Thousands of sailors and marines and a flotilla of warships from Britain and France are on manoeuvres in the Mediterranean in preparation for combined operations around the world.
Codenamed Corsican Lion, the operation - the biggest since the two countries signed a military cooperation treaty in 2010 - is designed to get both sets of troops used to each other's fighting methods.
The exercise, which involves 6,000 service personnel, is using a range of vessels from both navies, although the centrepiece is the French aircraft carrier Charles De Gaulle and her fast jets.
Her presence has re-ignited the controversy over the scrapping of the UK's own carriers almost a decade before their replacements will be in service.
The Defence Secretary, Philip Hammond, who flew in to observe the exercise and hold bi-lateral talks with his French counterpart, Jean-Yves Le Drian, faced a barrage of tricky questions from reporters about the potential embarrassment of the UK having to go cap in hand to her allies to provide carrier cover in the meantime.
Mr Hammond insisted that tough decisions had had to be made and that the new Queen Elizabeth class British carriers would provide an enhanced capability when they came on stream at the end of the decade.
"As I stand on the deck of the Charles De Gaulle, I shall be remembering that we are building two brand new modern carriers," he said.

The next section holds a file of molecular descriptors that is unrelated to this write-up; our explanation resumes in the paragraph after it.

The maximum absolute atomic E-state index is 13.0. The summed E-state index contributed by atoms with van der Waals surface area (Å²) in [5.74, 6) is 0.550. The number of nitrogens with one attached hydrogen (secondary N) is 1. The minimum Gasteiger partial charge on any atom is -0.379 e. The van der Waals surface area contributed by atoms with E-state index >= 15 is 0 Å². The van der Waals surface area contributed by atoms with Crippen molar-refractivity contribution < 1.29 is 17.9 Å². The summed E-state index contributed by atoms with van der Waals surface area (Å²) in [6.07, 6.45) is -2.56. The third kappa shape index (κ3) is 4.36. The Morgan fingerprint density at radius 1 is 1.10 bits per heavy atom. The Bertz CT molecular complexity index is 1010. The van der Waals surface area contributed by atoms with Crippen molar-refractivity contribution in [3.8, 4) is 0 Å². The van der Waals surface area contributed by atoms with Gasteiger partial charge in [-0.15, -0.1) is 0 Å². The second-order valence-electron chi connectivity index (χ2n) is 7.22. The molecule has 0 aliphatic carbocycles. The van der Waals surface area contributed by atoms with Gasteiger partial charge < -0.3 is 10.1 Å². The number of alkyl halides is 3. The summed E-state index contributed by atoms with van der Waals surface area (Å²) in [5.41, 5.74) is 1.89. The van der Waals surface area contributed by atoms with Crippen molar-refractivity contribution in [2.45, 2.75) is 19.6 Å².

The commander of the UK Response Force Task Group, Commodore Paddy McAlpine, said the combination of land, sea and air abilities means that in any future deployment, anywhere in the world, "we are the crystal everything else forms around".
The week-long exercise involves not only five British naval ships but Royal Marines from 3 Commando Brigade and their French counterparts.
Air support comes from French Rafaele and Super Étendard jets and dozens of helicopters ranging from Apaches to Sea Kings and Chinooks.
On the water, small boats and landing craft allow the Marines from both sides of the Channel to practice their drills.
It is not without its problems though.
French Lieutenant Benoit Bouquin said: "It's very interesting for us because we can use all the British boats, but quite difficult with the language. Not many of our soldiers speak English."
Few Royal Marines speak French either, although Corporal Ben Cussons says they manage to communicate.
"On the shop floor, you just make do," he said. "It's all smiles and nods and 'hellos'. At our level, that's enough."
Once Corsican Lion is complete the fighting flotilla will move on to the Adriatic and further exercises, this time with the Albanians.
That exercise is imaginatively tagged "Albanian Lion".